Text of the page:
The article subtitle says "Terraforming Red Planet going to be much harder than thought". This is erroneous, since the background loss rate (100 g/s) divided into the mass of the atmosphere gives a 7 billion year life. When combined with solar storms, we still get a "half life" of 500 million years. Half-life is the appropriate measure, because the loss rate is proportional to how much atmosphere there is to lose. If we can terraform the atmosphere in the first place, we can certainly compensate for leakage of 1% every ten million years.
The idea of terraforming the whole planet, though, is not reasonable unless you have many millions of people living there. It is more sensible to terraform only the area under your habitat domes, where the people are. Since outside pressure of the Martian atmosphere is much lower than Earth-normal pressure, the dome is a "pressure vessel" in the engineering sense. It turns out the minimum load is when the weight of the dome is equal to the pressure inside. On Mars that is 25 tons per square meter. It doesn't matter what you use to weight the dome, glass or rock. But when you put that much matter overhead, it is effective radiation shielding, even better in fact than the 10 tons per square meter of our Earth's atmosphere.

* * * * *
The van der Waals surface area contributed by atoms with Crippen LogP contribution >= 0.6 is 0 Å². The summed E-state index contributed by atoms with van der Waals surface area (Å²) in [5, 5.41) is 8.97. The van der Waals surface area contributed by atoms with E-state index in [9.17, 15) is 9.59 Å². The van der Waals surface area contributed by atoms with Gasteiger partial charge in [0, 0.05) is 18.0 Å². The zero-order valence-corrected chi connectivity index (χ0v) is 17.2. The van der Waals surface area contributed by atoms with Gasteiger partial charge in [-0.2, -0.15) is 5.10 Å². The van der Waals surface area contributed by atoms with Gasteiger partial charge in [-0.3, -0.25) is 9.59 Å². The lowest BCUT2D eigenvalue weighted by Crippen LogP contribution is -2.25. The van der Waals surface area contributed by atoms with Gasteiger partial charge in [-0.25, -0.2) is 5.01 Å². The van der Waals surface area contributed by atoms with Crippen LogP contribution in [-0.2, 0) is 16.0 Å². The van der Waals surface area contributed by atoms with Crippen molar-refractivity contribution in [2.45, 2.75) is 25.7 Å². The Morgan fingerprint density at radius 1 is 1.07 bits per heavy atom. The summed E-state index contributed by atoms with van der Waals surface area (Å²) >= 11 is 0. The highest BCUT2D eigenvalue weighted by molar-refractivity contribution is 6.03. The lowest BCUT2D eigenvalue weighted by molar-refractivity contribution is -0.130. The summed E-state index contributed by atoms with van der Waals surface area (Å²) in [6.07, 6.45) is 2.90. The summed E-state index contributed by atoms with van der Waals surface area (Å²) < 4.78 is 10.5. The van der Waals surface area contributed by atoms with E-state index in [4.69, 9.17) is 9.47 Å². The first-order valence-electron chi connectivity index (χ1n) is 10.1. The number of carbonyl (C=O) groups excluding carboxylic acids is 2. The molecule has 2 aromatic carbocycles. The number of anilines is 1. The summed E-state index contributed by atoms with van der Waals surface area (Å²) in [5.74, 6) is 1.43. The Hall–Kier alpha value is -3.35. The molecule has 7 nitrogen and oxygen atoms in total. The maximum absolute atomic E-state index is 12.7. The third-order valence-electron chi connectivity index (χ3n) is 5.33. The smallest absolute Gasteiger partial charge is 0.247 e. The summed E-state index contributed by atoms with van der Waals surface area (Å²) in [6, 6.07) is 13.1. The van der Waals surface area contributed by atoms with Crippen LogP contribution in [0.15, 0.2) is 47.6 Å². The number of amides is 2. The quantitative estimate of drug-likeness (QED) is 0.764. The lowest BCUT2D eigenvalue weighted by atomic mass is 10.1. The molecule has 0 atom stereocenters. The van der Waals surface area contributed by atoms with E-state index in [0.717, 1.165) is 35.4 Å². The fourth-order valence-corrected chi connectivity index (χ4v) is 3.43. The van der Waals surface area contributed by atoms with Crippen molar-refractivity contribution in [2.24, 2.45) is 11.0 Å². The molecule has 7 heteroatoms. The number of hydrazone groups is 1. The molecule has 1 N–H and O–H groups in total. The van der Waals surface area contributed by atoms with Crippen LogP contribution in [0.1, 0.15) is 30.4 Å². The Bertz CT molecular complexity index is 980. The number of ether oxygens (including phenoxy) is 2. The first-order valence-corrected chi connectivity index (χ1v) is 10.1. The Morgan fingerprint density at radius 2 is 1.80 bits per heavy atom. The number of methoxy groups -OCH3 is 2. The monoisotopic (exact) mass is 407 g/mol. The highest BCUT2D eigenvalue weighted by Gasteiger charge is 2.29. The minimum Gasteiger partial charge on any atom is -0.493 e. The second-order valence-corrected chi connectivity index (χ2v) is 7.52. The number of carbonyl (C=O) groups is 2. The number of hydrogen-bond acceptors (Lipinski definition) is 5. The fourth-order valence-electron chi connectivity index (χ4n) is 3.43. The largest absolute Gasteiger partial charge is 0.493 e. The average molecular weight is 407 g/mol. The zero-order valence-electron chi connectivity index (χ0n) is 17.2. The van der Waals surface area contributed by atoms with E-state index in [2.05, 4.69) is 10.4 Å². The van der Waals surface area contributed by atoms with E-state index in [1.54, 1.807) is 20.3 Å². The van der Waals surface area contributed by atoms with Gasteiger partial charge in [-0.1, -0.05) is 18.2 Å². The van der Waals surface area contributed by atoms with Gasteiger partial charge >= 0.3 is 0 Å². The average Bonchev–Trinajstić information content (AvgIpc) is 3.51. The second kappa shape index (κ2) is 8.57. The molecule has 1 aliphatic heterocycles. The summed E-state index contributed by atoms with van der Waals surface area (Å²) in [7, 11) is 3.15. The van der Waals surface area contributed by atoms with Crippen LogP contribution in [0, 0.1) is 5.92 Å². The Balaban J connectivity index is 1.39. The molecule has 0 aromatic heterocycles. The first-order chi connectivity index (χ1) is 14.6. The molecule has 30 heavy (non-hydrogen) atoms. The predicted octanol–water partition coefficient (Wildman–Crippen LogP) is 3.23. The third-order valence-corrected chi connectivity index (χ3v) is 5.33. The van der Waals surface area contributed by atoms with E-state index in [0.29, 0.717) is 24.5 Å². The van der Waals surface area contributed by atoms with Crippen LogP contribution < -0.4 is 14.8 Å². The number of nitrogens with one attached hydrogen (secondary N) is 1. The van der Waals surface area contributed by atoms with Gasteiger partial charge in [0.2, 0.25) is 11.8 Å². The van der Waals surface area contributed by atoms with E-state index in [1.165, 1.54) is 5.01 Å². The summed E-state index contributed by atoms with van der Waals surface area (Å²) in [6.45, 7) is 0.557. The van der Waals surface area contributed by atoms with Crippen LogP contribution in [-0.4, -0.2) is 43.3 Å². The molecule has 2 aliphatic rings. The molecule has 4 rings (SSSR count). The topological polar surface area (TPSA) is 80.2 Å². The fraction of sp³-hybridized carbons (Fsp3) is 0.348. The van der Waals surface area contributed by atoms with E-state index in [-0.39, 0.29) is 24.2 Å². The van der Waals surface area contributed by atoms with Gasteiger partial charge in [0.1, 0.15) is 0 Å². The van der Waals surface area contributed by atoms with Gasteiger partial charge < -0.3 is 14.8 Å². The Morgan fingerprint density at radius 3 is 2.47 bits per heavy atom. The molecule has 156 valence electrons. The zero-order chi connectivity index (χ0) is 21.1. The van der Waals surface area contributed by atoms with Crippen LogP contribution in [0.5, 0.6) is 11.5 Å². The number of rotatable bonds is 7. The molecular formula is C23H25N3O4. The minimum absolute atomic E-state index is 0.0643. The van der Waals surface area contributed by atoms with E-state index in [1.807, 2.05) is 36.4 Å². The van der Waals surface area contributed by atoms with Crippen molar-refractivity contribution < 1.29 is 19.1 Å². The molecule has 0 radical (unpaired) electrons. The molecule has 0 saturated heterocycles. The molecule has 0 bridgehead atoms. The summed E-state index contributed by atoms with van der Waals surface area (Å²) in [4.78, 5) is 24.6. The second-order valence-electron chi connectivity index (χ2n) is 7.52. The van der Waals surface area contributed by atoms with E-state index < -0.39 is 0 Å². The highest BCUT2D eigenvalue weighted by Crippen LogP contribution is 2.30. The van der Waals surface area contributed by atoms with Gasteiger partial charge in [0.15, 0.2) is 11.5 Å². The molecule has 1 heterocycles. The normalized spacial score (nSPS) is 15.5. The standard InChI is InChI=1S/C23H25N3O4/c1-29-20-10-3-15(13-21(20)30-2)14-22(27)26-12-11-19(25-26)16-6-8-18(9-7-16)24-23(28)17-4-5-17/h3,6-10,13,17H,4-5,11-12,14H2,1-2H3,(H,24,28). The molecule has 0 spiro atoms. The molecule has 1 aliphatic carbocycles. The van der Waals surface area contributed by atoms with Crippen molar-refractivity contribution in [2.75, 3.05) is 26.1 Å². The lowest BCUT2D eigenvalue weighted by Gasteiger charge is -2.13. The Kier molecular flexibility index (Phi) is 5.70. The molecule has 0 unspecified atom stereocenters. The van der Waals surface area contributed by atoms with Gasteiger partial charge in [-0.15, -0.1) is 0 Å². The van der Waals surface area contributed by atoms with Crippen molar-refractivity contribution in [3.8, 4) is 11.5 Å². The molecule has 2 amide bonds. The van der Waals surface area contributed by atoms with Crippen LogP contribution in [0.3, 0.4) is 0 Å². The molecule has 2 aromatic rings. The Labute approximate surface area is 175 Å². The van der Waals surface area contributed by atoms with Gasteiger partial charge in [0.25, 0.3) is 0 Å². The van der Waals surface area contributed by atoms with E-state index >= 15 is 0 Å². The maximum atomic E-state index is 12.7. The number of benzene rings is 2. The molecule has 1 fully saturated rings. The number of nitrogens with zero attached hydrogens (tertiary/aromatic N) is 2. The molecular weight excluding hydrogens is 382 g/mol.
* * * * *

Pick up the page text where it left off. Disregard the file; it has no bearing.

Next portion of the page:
As the population grows, you keep building more domes, until you dome over the entire planet. At that point you have solved both the radiation and atmosphere leakage problems.